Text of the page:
Courtney Barnett @ Enmore Theatre, Sydney
Words: Claudia Schmidt
Photos: Pete Sotiropoulos
As Courtney Barnett and her band take to the stage the lights are down and David Bowie’s ‘Suffragette City’ blares into the theatre. It is a tribute to the late rockstar and its inclusion in Barnett’s set serves as a nod from one hero to another. Bowie’s song seems to set the tone for the rest of the night–there is a momentous feeling about it.
In the last year Courtney Barnett has established herself as one of the biggest up and coming artists in Australia. But more than that–she has become a kind of national antihero. Barnett serves as a fierce defiance to the Australian cultural cringe, and she seems to celebrate many things about Australian culture that we once tried to forget. On stage she is petite and humble, yet her unapologetic Australian accent, her cynical and witty lyrics, the fuzzed out guitar, her unpretentious persona and her signature unwashed hair, all reaffirm Barnett’s particular brand of Australiana that she has unwittingly weaved into our hearts. Barnett plays from strength to strength, effortlessly gliding through the songs, and the eclectic crowd hangs off every word. It’s almost as though Barnett has taught us how to embrace our own culture again. Occasionally Barnett’s nonchalant composure cracks and she grins into the crowd–one which is often mirrored by her bassist and drummer who energetically play alongside her–occurring at one particular point when an Australian coloured blow up ball is thrown through the crowd.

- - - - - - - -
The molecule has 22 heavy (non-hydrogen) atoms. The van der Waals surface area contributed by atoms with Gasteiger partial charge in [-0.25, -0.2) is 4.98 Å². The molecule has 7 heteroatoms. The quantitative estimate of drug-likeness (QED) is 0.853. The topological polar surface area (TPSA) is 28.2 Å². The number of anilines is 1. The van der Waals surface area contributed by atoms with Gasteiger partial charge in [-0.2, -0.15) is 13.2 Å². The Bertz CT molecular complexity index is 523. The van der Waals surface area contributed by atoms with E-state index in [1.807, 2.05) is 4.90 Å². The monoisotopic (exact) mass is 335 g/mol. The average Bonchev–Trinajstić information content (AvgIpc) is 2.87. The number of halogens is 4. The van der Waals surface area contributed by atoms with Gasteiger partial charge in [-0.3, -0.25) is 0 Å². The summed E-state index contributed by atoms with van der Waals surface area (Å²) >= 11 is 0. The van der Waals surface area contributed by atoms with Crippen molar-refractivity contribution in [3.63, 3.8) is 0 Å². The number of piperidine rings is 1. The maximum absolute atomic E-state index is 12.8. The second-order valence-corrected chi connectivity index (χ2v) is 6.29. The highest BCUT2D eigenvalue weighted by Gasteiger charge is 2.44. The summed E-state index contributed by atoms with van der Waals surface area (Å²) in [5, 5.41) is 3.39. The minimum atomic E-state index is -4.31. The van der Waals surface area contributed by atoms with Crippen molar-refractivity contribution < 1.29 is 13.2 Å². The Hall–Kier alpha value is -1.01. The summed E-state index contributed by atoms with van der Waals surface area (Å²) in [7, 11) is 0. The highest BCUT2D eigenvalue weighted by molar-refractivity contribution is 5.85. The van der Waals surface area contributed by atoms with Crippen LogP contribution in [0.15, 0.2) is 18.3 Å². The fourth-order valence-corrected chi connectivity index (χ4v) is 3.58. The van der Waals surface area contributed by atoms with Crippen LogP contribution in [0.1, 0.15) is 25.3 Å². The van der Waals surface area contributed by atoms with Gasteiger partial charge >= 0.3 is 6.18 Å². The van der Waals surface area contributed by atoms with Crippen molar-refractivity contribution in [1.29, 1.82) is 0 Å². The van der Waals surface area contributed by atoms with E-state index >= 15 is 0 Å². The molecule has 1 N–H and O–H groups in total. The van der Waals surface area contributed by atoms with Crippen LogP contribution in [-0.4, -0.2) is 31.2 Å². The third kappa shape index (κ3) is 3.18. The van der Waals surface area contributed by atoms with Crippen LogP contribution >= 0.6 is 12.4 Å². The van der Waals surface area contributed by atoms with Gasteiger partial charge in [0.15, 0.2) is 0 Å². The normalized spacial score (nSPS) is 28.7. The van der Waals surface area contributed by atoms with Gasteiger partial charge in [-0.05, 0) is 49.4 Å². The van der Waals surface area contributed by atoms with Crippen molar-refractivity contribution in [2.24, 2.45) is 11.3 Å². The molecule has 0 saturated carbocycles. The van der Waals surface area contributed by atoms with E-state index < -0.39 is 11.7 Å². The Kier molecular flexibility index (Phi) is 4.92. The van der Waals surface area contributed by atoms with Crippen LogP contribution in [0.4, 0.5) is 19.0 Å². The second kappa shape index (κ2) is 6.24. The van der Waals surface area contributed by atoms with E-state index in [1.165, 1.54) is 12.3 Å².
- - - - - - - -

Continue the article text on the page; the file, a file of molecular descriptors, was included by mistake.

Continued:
The whole thing feels very Australian. But it feels good.